Four walkers gathered outside Church on the 5 September for our first ‘away’ walk since the Covid-19 outbreak. When we got to our starting point in Old Whittington, we had our lunch break. Before starting the walk our numbers were reduced to three when one of our group could not find their car and house keys and had to return to Church. (They were later found.)
We left Old Whittington, climbing steadily across Glasshouse Common. This area was once one of the leading glass making centres in the country. A Richard Dixon in the early 1700’s established a furnace and glasshouse to take advantage of the local coal and limestone. All manner of glass items were produced from bottles to quality cut glass. In the 1820’s production ceased, and no trace remains other than place names including Dixon’s Lock on the Chesterfield Canal.
As we continued, we came across a combine harvester, just starting to work on a field we were about to cross. Entering a small wood, we followed paths before crossing the drive to a house and then crossing a recently cultivated field to join a minor road. Skirting Stubbing Wood, we then crossed other fields before walking past Ash Lane Farm, a 16th Century thatched house of cruck construction, on the outskirts of West Handley. Crossing more fields, we were soon on the outskirts of Middle Handley. On our left we admired a house with topiary animals in its front garden and an iron frame with toy monkeys hanging from it. One of the fields we crossed is called Murder Field. In 1873, 23-year-old Eliza Hudson met her estranged husband Benjamin by a stile. After a row he bludgeoned her to death. He was found guilty of murder and was hanged at Derby Gaol.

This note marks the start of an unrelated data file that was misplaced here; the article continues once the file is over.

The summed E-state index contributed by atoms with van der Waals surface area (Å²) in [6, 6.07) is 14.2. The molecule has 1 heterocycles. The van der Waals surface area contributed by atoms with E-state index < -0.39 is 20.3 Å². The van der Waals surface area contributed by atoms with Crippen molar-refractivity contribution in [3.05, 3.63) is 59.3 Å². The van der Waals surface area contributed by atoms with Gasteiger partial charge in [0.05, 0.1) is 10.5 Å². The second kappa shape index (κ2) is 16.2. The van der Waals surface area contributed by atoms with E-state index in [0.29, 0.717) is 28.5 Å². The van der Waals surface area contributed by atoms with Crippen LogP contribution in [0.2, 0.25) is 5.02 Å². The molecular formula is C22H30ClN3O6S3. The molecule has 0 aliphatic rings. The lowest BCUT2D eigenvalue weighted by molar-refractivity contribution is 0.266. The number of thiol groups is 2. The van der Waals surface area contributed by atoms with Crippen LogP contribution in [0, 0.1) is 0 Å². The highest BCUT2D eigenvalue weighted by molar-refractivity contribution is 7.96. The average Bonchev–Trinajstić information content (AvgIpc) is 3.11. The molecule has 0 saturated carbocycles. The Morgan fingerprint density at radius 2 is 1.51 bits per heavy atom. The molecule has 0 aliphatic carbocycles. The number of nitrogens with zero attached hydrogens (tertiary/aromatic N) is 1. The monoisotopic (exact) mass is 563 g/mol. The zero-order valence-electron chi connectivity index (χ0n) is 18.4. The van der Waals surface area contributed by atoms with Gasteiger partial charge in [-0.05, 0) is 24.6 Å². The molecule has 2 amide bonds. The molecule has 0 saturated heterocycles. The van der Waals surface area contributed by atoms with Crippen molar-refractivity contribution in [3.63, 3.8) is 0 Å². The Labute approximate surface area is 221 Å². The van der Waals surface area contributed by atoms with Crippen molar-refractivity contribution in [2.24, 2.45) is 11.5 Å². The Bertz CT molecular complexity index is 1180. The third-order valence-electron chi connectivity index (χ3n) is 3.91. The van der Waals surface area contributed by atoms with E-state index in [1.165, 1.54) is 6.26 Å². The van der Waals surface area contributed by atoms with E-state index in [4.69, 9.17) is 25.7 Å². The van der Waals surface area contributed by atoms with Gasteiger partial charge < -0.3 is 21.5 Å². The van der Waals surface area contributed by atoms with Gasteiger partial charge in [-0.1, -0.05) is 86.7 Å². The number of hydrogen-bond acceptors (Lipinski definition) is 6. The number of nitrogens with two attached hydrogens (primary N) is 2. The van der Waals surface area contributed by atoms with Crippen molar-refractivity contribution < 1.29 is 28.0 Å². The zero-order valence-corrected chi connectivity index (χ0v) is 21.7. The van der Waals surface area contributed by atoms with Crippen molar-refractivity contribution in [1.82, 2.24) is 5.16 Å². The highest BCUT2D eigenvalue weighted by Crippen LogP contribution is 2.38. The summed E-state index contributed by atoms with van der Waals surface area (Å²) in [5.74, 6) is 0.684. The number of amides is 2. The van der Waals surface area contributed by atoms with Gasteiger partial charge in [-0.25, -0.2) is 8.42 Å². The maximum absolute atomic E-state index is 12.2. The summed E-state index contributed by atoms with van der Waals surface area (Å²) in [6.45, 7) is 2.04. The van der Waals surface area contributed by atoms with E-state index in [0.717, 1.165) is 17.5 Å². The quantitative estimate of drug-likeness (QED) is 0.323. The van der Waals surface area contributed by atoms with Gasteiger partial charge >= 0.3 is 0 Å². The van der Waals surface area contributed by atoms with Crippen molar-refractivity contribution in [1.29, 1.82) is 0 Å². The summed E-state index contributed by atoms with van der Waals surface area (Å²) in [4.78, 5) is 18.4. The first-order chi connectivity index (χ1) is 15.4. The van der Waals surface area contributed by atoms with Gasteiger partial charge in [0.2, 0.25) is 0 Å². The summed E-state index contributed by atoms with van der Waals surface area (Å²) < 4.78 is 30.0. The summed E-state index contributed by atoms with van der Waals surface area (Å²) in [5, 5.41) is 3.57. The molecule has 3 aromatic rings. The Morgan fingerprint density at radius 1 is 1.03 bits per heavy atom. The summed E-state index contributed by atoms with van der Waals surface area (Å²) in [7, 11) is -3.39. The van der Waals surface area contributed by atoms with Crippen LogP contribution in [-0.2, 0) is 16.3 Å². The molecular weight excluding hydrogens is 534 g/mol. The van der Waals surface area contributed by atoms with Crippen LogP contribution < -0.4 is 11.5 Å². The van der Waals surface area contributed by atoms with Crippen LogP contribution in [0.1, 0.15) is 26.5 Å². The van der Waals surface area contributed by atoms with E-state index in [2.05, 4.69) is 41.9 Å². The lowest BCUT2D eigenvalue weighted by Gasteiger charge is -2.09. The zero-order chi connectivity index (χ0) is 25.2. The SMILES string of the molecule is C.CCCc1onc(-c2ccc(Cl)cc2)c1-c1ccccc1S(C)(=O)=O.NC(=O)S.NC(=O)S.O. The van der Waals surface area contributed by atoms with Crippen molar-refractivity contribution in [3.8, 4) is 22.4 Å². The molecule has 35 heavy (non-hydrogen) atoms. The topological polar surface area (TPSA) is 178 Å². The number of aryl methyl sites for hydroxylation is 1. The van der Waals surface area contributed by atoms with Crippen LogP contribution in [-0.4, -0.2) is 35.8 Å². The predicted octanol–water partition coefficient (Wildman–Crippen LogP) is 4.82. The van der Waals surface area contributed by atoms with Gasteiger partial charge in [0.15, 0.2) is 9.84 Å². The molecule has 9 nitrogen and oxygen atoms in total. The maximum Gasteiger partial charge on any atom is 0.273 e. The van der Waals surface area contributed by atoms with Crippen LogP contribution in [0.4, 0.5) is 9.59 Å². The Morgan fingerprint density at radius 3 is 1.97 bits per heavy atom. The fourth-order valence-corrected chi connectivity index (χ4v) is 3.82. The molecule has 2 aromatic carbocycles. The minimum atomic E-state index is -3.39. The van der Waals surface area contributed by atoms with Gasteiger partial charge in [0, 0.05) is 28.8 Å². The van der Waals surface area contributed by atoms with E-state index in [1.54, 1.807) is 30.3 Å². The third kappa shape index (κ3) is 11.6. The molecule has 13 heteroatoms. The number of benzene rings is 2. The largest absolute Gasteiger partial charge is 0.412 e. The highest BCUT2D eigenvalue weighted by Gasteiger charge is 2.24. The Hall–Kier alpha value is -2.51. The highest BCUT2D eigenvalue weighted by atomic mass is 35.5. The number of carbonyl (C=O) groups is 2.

Crossing wide dipping fields, we reached the B6052 road to Eckington which we crossed to walk down Staveley Lane. A grassy bridleway took us past Dale Farm and the hamlet of Nether Handley. Continuing down the lane we passed Parkhouse Farm. Over on our left we could see Barrow Hill Roundhouse Railway Centre. Here is the last surviving railway roundhouse in the United Kingdom with an operational turntable. Built in 1870, it was threatened with demolition in 1991 when the site was closed by British Rail. It was saved by a group of dedicated volunteers who have transformed it into a unique railway museum and events venue.
On reaching a road, we turned back towards New Whittington before walking up Stone Lane to re-join the bottom of Glasshouse Lane. This was the route of a narrow-gauge railway at the end of the 18th century, constructed to connect the glassworks with the Chesterfield Canal. Continuing up Glasshouse Lane we returned to our cars.
We thoroughly enjoyed our walk, with magnificent views southwards towards Chesterfield and the Crooked Spire.
If you enjoy walking you are more than welcome to join us on the first Sunday of each month, meeting outside church at 12:00 noon. Please bring a packed lunch.
Steve & Julie Franks